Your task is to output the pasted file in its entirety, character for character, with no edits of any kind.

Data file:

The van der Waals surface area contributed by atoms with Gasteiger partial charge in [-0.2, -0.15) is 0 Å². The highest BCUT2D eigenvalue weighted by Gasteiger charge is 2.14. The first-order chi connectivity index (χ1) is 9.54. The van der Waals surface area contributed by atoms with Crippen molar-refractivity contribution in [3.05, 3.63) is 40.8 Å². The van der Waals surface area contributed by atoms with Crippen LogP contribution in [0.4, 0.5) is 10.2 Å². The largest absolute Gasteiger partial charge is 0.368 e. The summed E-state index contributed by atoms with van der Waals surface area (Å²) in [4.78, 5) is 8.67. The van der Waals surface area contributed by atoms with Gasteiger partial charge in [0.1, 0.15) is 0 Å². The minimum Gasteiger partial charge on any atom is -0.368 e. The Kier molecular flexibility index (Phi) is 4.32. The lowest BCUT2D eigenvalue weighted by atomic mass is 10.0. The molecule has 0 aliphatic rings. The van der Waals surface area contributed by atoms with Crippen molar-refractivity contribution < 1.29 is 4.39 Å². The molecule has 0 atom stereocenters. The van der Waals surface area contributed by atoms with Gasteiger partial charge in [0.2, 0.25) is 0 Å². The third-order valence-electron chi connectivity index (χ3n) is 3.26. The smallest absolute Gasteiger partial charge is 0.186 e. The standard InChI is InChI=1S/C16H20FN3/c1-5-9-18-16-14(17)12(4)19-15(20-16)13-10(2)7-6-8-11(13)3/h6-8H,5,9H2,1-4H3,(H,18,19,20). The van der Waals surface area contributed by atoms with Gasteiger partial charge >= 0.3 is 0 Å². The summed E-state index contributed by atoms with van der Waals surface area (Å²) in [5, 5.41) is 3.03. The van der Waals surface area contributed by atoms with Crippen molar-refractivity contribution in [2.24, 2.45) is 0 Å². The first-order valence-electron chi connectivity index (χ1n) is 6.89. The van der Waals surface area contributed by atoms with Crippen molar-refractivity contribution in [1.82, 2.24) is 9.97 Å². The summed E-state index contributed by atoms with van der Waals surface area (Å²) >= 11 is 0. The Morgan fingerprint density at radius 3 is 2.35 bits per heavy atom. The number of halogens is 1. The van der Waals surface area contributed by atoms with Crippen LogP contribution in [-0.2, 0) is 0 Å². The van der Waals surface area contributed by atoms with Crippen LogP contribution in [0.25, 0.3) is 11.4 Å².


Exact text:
The van der Waals surface area contributed by atoms with Gasteiger partial charge in [-0.2, -0.15) is 0 Å². The highest BCUT2D eigenvalue weighted by Gasteiger charge is 2.14. The first-order chi connectivity index (χ1) is 9.54. The van der Waals surface area contributed by atoms with Crippen molar-refractivity contribution in [3.05, 3.63) is 40.8 Å². The van der Waals surface area contributed by atoms with Crippen LogP contribution in [0.4, 0.5) is 10.2 Å². The largest absolute Gasteiger partial charge is 0.368 e. The summed E-state index contributed by atoms with van der Waals surface area (Å²) in [4.78, 5) is 8.67. The van der Waals surface area contributed by atoms with Gasteiger partial charge in [0.1, 0.15) is 0 Å². The minimum Gasteiger partial charge on any atom is -0.368 e. The Kier molecular flexibility index (Phi) is 4.32. The lowest BCUT2D eigenvalue weighted by atomic mass is 10.0. The molecule has 0 aliphatic rings. The van der Waals surface area contributed by atoms with Crippen molar-refractivity contribution < 1.29 is 4.39 Å². The molecule has 0 atom stereocenters. The van der Waals surface area contributed by atoms with Gasteiger partial charge in [0.2, 0.25) is 0 Å². The third-order valence-electron chi connectivity index (χ3n) is 3.26. The smallest absolute Gasteiger partial charge is 0.186 e. The standard InChI is InChI=1S/C16H20FN3/c1-5-9-18-16-14(17)12(4)19-15(20-16)13-10(2)7-6-8-11(13)3/h6-8H,5,9H2,1-4H3,(H,18,19,20). The van der Waals surface area contributed by atoms with Gasteiger partial charge >= 0.3 is 0 Å². The summed E-state index contributed by atoms with van der Waals surface area (Å²) in [5, 5.41) is 3.03. The van der Waals surface area contributed by atoms with Crippen molar-refractivity contribution in [2.24, 2.45) is 0 Å². The first-order valence-electron chi connectivity index (χ1n) is 6.89. The van der Waals surface area contributed by atoms with Crippen molar-refractivity contribution in [1.82, 2.24) is 9.97 Å². The summed E-state index contributed by atoms with van der Waals surface area (Å²) >= 11 is 0. The Morgan fingerprint density at radius 3 is 2.35 bits per heavy atom. The number of halogens is 1. The van der Waals surface area contributed by atoms with Crippen LogP contribution in [-0.2, 0) is 0 Å². The van der Waals surface area contributed by atoms with Crippen LogP contribution in [0.25, 0.3) is 11.4 Å².